Actor and Human Rights Activist, Ossie Davis while at the Kennedy Center 's 2005 Lifetime Achievement Awards said “Art is a serious tool .Indispensable for arriving at our humanity. As important as religion is, ultimately art is a step above. Religion tells us what should be .Art tells us what we can be.
Art is one of the foundations independence is a based on. Artists are pioneers, visionaries, if you will, and their creativity is often kept alive long after their death by those who share and support the achievement of a few. Indeed, art is at the foundation of a nation where it is sustained and maintained. It is considered a measure of a culture's evolution. In 1962 Elizabeth performed such distinctive visionary role for the Trinidad Art Society and the Republic of Trinidad and Tobago .
She was born in New Work City , the only child of Art Illustrator, Wilfred J. and Alice Rusk Jones. The Jones lineage dates to the 1700's when they migrated from Wales to the United States . Her Father is recognized as The Father of American Art Illustrators, Because of the quality and depth of his illustration during the early 1900's her great grandfather, Jeremiah McLain Rusk was the Governor of Wisconsin (1882-1889) and appointed the first Secretary of Agriculture (1889-1893) by President Benjamin Harrison.
Elizabeth 's mother recognized she was an exceptionally brilliant and artistic child, Immediately enrolling her in the foremost school for the gifted and talented, City residence (C&C). Coincidently it was just around the corner from their New York City residence! She was three years old at the time.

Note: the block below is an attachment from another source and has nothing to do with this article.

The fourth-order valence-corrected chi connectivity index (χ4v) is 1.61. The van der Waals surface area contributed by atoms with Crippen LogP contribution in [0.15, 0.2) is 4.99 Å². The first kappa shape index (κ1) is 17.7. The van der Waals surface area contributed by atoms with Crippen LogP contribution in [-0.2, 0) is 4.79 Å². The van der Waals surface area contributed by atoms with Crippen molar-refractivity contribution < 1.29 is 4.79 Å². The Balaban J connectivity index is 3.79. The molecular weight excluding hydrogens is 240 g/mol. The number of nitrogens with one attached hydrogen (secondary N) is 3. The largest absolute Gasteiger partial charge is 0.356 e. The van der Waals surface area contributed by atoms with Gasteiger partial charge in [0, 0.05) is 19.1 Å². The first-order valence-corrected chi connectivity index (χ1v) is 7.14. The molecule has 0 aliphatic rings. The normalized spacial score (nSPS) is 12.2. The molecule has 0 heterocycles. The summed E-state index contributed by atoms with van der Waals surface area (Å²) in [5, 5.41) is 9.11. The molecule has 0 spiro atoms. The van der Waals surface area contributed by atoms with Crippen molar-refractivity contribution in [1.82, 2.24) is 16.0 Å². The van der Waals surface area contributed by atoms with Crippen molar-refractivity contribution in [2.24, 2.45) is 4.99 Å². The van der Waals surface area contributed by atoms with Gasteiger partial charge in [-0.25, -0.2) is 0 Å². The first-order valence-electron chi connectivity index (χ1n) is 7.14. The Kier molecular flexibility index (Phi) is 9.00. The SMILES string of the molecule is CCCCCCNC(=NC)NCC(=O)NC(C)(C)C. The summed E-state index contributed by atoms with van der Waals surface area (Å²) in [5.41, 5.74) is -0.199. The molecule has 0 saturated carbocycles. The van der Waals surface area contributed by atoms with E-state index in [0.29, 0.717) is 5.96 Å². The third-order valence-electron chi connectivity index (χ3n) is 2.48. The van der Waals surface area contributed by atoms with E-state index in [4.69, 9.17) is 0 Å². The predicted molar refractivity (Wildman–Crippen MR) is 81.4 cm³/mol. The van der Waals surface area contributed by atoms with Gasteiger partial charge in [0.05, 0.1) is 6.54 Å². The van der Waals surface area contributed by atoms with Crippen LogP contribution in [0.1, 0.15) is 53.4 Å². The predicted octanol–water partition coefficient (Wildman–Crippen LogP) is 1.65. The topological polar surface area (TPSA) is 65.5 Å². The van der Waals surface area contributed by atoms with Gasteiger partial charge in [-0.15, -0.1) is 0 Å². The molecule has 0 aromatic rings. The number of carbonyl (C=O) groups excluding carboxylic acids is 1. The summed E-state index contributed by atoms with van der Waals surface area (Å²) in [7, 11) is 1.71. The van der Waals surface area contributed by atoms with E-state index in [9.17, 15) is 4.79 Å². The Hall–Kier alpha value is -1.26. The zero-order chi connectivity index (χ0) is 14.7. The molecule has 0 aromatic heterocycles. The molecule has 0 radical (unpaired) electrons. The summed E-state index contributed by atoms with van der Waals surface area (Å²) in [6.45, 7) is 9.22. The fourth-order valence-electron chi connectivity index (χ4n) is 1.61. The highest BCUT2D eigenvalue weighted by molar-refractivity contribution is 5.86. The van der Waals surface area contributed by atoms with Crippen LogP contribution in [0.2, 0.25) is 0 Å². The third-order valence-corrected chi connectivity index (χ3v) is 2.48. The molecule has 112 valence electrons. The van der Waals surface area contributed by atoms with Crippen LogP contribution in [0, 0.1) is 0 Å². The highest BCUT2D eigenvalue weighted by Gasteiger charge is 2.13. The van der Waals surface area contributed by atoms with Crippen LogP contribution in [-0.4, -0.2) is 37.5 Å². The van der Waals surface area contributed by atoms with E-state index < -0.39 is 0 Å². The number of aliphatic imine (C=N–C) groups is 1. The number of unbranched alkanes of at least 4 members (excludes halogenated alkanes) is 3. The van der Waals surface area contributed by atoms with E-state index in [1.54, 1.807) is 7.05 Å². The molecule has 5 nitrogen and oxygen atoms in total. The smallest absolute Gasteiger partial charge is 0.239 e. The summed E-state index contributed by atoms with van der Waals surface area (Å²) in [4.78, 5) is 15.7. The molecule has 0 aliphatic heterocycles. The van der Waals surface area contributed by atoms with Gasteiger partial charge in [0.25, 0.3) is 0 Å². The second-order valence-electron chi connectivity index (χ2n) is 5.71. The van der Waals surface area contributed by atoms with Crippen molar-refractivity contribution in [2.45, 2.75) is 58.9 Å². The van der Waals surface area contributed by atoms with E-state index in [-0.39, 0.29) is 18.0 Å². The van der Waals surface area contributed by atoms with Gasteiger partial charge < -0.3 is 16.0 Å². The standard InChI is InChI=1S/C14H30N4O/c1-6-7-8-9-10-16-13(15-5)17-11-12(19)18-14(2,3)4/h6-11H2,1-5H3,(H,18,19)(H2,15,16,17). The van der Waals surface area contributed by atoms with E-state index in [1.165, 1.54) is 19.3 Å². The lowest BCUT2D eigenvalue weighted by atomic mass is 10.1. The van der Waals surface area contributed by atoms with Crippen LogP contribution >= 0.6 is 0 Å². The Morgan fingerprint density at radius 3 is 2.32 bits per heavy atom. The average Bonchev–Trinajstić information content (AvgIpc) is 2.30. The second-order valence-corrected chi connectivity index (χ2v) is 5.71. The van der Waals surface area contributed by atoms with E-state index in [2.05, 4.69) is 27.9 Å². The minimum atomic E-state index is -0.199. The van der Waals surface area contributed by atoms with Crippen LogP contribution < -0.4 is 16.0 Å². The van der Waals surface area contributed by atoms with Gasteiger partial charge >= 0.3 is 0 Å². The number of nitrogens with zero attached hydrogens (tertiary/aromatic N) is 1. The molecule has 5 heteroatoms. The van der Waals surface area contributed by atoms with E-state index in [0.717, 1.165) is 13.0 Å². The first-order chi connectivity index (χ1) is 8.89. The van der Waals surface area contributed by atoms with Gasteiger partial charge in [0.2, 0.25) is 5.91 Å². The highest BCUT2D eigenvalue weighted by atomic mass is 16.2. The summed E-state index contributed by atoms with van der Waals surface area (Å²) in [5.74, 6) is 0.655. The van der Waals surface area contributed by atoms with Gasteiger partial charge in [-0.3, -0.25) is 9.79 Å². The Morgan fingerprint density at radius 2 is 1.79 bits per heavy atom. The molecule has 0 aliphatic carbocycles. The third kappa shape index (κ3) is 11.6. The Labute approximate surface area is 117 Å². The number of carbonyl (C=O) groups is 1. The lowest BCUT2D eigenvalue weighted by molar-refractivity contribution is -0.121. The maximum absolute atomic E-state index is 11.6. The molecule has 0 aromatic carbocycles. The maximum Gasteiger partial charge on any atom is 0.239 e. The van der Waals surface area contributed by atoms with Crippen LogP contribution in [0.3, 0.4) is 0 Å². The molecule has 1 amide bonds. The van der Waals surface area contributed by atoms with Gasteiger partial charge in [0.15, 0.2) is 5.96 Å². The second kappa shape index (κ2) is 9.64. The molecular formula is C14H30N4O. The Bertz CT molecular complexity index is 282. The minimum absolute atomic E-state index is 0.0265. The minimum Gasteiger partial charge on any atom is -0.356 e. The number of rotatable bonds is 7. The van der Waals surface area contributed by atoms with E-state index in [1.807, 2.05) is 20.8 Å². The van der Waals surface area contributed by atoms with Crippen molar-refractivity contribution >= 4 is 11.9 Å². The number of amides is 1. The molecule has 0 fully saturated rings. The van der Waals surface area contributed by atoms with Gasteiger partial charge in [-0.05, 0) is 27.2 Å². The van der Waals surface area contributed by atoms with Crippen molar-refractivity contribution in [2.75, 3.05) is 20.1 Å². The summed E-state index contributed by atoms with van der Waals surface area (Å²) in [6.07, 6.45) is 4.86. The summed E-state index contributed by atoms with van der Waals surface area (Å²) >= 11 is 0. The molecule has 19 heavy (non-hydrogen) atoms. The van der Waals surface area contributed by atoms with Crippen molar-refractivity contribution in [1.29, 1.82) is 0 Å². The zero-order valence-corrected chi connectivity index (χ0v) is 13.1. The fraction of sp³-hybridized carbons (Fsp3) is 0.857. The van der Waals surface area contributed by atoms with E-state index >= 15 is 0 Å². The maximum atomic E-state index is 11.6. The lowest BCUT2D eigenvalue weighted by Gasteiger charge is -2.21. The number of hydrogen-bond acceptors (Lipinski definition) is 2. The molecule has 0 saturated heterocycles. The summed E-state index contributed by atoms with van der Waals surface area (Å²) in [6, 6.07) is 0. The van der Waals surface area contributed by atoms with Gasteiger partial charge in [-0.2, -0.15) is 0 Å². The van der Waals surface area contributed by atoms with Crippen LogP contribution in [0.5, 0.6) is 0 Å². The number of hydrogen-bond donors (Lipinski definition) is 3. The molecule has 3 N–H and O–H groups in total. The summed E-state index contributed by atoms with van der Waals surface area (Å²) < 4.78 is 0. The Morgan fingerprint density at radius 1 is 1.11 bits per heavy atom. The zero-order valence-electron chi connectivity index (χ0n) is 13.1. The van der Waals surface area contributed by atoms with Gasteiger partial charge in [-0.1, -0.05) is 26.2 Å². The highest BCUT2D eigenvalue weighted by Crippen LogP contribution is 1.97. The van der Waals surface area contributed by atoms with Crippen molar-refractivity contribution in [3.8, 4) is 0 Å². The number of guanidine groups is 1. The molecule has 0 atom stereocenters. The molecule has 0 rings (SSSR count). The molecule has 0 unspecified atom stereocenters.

Elizabeth learned quickly to be proactive, that nothing worth doing was impossible and anything in life could be accomplished through effort. She studied art, math and literature graduating from C&C in 1928. She attended Lincoln High School , want on to college and university in 1933 majoring in Art and English Grammar earning her Bachelors of fine Arts from Barnard College and her Master in Fine Art and from Teachers College, Columbia University . She taught in the New Jersey Public School System one of the most difficult during that time.
In spite of her beauty and intelligence, Elizabeth was insecure and shy. She loved Theatre, museums and dancing. She traveled to pairs with her parents to see some of the finest work of art first hand .In the late 1930's and unknown to her, she had attracted the admiration and attention of Arthur M. Greenhall, a pioneer and animal collector ,whose Central American and Caribbean exploits are documented in Ditmairs and Bridges (1935) book, Snake Hunters Holiday . Eventually Arthur and Elizabeth met and dated. He proposed to her in 1942 while riding on the New York City Subway, saying “I'm moving to Oregon where I'm going to become the curator of the Portland Zoo, so now we can get married!”
Oregon is where both their children, Alice (1943) and Paul (1946) were born.
Portland was a great place to raise a family, and Elizabeth 's passion for art continued.
She wrote and illustrated children stories (unpublished) with the central character being a wise Myna Bird narrating the experiences of two children. She helped Arthur design the Portland Zoo, as the former one was in exceptionally poor condition. Arthur felt he should accomplish more so he took the Nationwide Civil Service Zoo curator Exam placing first and earning a position with the prestigious Detroit zoo in Michigan .